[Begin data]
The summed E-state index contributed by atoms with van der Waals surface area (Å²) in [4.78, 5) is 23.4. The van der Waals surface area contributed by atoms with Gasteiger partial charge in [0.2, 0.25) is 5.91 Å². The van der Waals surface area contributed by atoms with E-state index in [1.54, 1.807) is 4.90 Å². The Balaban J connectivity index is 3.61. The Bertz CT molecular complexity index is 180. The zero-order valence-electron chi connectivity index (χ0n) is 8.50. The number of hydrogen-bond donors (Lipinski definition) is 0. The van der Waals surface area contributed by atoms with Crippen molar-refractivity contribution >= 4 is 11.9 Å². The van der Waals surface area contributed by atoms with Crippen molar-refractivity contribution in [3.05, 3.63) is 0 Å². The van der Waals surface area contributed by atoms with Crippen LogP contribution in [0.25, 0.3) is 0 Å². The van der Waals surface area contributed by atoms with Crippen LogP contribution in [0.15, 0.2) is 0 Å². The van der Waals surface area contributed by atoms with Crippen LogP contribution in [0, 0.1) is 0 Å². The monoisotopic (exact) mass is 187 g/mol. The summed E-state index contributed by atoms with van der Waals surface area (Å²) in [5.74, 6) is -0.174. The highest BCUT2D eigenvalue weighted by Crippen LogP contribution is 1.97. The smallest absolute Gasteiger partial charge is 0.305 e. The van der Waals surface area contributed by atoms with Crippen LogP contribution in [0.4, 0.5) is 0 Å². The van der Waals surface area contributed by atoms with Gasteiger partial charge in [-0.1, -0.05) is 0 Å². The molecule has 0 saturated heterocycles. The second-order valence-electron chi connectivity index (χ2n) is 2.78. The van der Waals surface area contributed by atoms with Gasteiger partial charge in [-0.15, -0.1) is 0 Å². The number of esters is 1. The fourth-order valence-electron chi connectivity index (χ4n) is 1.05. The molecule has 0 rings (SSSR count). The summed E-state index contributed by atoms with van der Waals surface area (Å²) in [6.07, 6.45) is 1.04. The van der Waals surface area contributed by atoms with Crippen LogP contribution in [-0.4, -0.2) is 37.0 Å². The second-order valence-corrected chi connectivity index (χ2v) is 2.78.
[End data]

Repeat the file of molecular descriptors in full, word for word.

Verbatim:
The summed E-state index contributed by atoms with van der Waals surface area (Å²) in [4.78, 5) is 23.4. The van der Waals surface area contributed by atoms with Gasteiger partial charge in [0.2, 0.25) is 5.91 Å². The van der Waals surface area contributed by atoms with E-state index in [1.54, 1.807) is 4.90 Å². The Balaban J connectivity index is 3.61. The Bertz CT molecular complexity index is 180. The zero-order valence-electron chi connectivity index (χ0n) is 8.50. The number of hydrogen-bond donors (Lipinski definition) is 0. The van der Waals surface area contributed by atoms with Crippen molar-refractivity contribution >= 4 is 11.9 Å². The van der Waals surface area contributed by atoms with Crippen molar-refractivity contribution in [3.05, 3.63) is 0 Å². The van der Waals surface area contributed by atoms with Crippen LogP contribution in [0.25, 0.3) is 0 Å². The van der Waals surface area contributed by atoms with Crippen LogP contribution in [0.15, 0.2) is 0 Å². The van der Waals surface area contributed by atoms with Crippen LogP contribution in [0, 0.1) is 0 Å². The monoisotopic (exact) mass is 187 g/mol. The summed E-state index contributed by atoms with van der Waals surface area (Å²) in [5.74, 6) is -0.174. The highest BCUT2D eigenvalue weighted by Crippen LogP contribution is 1.97. The smallest absolute Gasteiger partial charge is 0.305 e. The van der Waals surface area contributed by atoms with Crippen LogP contribution in [0.4, 0.5) is 0 Å². The van der Waals surface area contributed by atoms with Gasteiger partial charge in [-0.1, -0.05) is 0 Å². The molecule has 0 saturated heterocycles. The second-order valence-electron chi connectivity index (χ2n) is 2.78. The van der Waals surface area contributed by atoms with Gasteiger partial charge in [-0.15, -0.1) is 0 Å². The number of esters is 1. The fourth-order valence-electron chi connectivity index (χ4n) is 1.05. The molecule has 0 rings (SSSR count). The summed E-state index contributed by atoms with van der Waals surface area (Å²) in [6.07, 6.45) is 1.04. The van der Waals surface area contributed by atoms with Crippen LogP contribution in [-0.4, -0.2) is 37.0 Å². The second-order valence-corrected chi connectivity index (χ2v) is 2.78.